True Inclusion – Guest Post by Daniel Giles
Thanks so much to Kathy Clubb for the opportunity to be a guest contributor on Light Up the Darkness. I am a young man living with Autism who is passionate about the full inclusion of people from all walks of life, including people with disability. And I am so thankful to have been given the opportunity to live. In particular, I am very passionate about rights for unborn children with and without disability, as we all have value to contribute to society.
I am so grateful for many blessings in life, including:
- The opportunity to be educated at a regular school (I attended a special school early on in my life but transitioned to mainstream education through the support of my family, teaching staff and teacher aide. Am also passionate about enabling schools to become more inclusive environments for students with special needs)
- being able to live independently in my own unit
- being able to travel around independently using taxis and public transport as I’m not able to drive (I’m particularly passionate also about disability access to public transport as I believe this is still a big issue today)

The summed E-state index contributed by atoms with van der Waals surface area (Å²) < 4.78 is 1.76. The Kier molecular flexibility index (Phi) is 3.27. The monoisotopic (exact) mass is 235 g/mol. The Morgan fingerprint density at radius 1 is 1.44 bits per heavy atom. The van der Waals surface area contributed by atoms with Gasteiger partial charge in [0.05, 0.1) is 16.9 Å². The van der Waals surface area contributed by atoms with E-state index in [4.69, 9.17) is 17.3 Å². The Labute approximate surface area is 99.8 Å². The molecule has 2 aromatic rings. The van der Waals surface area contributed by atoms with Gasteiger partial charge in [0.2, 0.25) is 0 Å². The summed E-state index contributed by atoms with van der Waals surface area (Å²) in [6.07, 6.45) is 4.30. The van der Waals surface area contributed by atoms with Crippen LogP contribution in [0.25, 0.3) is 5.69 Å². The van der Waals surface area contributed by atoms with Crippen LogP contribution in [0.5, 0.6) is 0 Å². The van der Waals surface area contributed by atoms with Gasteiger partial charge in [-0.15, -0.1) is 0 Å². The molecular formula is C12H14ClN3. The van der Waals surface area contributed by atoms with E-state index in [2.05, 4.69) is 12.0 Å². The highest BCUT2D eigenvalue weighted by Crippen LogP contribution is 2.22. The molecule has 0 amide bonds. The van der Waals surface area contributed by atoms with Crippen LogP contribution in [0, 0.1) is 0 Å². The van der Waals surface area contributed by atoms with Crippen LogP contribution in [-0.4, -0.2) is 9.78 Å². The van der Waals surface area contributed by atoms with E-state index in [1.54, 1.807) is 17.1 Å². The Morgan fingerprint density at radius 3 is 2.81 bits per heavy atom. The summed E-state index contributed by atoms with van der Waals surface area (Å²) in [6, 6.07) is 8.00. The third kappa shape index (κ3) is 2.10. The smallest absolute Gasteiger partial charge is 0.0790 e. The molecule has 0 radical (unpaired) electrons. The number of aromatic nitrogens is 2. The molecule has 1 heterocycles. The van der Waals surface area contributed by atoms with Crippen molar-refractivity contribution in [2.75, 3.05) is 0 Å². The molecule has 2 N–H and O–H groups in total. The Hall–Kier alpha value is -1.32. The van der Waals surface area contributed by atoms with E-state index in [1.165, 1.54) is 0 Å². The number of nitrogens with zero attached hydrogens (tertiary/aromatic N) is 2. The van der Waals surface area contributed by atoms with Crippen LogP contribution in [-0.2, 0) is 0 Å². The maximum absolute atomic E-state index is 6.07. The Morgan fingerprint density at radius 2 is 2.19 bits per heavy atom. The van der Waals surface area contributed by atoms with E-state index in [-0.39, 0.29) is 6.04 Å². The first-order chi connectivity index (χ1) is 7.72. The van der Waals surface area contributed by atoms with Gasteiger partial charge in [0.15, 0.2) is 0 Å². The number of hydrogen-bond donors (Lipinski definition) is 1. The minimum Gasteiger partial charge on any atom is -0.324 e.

- the opportunity to work in a mainstream environment
- the opportunity to be involved in my church community, at youth events and volunteer for a range of organisations.
I truly value all the above forms of inclusion and we as a society must continue to advocate for more of these. The disability community is also doing an amazing job at advocating for inclusion into mainstream society as much as possible. However, what about inclusion at the beginning of life (before we are born)?